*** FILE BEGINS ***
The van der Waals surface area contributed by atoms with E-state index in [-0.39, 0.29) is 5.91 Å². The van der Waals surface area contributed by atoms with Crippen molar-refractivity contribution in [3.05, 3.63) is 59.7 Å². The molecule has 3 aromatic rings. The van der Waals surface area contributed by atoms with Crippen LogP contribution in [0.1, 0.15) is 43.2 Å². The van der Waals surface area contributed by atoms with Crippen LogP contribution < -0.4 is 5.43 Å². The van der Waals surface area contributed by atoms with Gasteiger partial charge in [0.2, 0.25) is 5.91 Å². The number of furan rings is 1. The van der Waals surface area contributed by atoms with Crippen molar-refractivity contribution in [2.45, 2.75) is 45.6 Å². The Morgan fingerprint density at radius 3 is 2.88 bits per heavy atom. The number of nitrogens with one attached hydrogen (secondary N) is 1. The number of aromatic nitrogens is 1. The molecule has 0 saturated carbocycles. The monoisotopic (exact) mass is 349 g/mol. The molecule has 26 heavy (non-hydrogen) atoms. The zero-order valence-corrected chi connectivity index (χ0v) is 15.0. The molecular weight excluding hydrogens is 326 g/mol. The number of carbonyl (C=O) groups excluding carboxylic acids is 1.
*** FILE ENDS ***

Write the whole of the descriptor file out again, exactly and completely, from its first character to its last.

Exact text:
The van der Waals surface area contributed by atoms with E-state index in [-0.39, 0.29) is 5.91 Å². The van der Waals surface area contributed by atoms with Crippen molar-refractivity contribution in [3.05, 3.63) is 59.7 Å². The molecule has 3 aromatic rings. The van der Waals surface area contributed by atoms with Crippen LogP contribution in [0.1, 0.15) is 43.2 Å². The van der Waals surface area contributed by atoms with Crippen LogP contribution < -0.4 is 5.43 Å². The van der Waals surface area contributed by atoms with Gasteiger partial charge in [0.2, 0.25) is 5.91 Å². The number of furan rings is 1. The van der Waals surface area contributed by atoms with Crippen molar-refractivity contribution in [2.45, 2.75) is 45.6 Å². The Morgan fingerprint density at radius 3 is 2.88 bits per heavy atom. The number of nitrogens with one attached hydrogen (secondary N) is 1. The number of aromatic nitrogens is 1. The molecule has 0 saturated carbocycles. The monoisotopic (exact) mass is 349 g/mol. The molecule has 26 heavy (non-hydrogen) atoms. The zero-order valence-corrected chi connectivity index (χ0v) is 15.0. The molecular weight excluding hydrogens is 326 g/mol. The number of carbonyl (C=O) groups excluding carboxylic acids is 1.